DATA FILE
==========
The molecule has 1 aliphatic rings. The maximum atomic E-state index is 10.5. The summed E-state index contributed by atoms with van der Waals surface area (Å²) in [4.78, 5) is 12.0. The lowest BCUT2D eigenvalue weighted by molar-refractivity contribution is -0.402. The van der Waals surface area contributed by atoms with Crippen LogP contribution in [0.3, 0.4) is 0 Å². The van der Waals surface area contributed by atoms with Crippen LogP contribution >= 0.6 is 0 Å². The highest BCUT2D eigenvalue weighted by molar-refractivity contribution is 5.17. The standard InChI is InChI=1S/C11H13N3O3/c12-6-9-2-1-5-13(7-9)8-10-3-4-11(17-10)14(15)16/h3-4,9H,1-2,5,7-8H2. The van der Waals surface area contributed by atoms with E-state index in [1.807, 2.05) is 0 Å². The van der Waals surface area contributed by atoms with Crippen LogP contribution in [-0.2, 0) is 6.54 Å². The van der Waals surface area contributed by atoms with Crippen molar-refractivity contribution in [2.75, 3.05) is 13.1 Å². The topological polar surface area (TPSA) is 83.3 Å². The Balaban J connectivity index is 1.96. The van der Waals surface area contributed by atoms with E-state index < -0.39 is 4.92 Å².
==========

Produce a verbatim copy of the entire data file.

The molecule has 1 aliphatic rings. The maximum atomic E-state index is 10.5. The summed E-state index contributed by atoms with van der Waals surface area (Å²) in [4.78, 5) is 12.0. The lowest BCUT2D eigenvalue weighted by molar-refractivity contribution is -0.402. The van der Waals surface area contributed by atoms with Crippen LogP contribution in [0.3, 0.4) is 0 Å². The van der Waals surface area contributed by atoms with Crippen LogP contribution >= 0.6 is 0 Å². The highest BCUT2D eigenvalue weighted by molar-refractivity contribution is 5.17. The standard InChI is InChI=1S/C11H13N3O3/c12-6-9-2-1-5-13(7-9)8-10-3-4-11(17-10)14(15)16/h3-4,9H,1-2,5,7-8H2. The van der Waals surface area contributed by atoms with E-state index in [1.807, 2.05) is 0 Å². The van der Waals surface area contributed by atoms with Crippen LogP contribution in [-0.2, 0) is 6.54 Å². The van der Waals surface area contributed by atoms with Crippen molar-refractivity contribution in [2.75, 3.05) is 13.1 Å². The topological polar surface area (TPSA) is 83.3 Å². The Balaban J connectivity index is 1.96. The van der Waals surface area contributed by atoms with E-state index < -0.39 is 4.92 Å².